It had been another long, and difficult day. There was no burial. My father’s body was still in the morgue at Groote Schuur Hospital; we’d had to decide whether to go ahead with cremation, or had he changed his mind that one time he mentioned he’d like to be buried under a yellowwood tree? I could not bear to think of him being abandoned, and grew distressed every time I thought of it, and so I didn’t think about it. I told my son in the morning, when he came home, that his famously indestructible Grandad had not, after all, survived that last, final assault. “He won’t be at my bar mitzvah,” my boy cried, as his face crumpled, and my heart broke a little bit more.
Our rabbi had visited. When a non-Jewish parent dies, the community doesn’t always know how to respond. The mourner has no status, is somewhat adrift. As a Jew, we are protected from having to make decisions when our Jewish parent dies: the when, and the what, and the how are all borne for us. On that day after my dad passed, and we gathered as a family to discuss what was needed, I looked around at us. Every one of us looked as if we’d stumbled from our beds and blindly reached for whatever garments were closest – not far from the truth. We were at a local coffee shop, and my brother was wearing slippers. I was wearing the shirt I’d slept in, and my hair – curly at the best of times – was bunched up in a tangled and matted snarl. My sister looked bleached from the inside, and my stepmom looked stunned, her light blue eyes almost colourless.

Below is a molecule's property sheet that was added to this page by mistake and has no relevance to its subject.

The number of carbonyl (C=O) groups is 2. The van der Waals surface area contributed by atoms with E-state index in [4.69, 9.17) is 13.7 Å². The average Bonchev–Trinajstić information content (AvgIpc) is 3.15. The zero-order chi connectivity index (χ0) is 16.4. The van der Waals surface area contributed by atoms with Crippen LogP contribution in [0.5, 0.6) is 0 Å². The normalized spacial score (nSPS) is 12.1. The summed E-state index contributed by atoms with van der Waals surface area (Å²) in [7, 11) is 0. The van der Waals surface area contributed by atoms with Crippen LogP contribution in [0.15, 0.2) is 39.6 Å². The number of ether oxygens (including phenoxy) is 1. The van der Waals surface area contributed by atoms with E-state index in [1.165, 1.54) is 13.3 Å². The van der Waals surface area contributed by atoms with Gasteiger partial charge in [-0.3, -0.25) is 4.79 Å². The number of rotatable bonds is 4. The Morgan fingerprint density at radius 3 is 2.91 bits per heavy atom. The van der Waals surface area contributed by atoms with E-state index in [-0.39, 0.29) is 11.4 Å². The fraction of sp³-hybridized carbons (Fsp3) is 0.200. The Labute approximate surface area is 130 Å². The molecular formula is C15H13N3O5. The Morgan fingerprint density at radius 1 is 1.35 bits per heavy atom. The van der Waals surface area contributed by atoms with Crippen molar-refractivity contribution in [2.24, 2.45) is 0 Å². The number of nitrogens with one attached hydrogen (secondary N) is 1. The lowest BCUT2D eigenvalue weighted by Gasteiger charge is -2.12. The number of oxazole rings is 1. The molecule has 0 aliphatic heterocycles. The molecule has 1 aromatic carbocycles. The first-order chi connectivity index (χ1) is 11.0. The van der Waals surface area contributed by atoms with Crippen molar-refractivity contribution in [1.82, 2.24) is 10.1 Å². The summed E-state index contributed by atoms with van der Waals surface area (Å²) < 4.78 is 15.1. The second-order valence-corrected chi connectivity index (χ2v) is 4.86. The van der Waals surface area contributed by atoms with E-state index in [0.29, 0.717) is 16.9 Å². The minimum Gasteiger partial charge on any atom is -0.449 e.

My brother wanted to know what we do, when a parent dies. He’s a Mason, and he needed the comfort of symbolic ritual of some kind. And so I told him: we don’t wash, or shave, or look in the mirror. We bury our dead on that first day, we shovel the soil in ourselves, and we go home. Brought low by grief we sit on the floor, in that first week, and we recite Kaddish. We make a small tear in our clothing, over our heart, as if our torn heart is on the outside of our bodies, and we never mend it. Our community gathers around us, feeds us, takes care of us, and we are free to grieve. We remember, and we cry. And so we’re doing okay here, my family and I, unshaven and unwashed, crying and then laughing, and then crying again.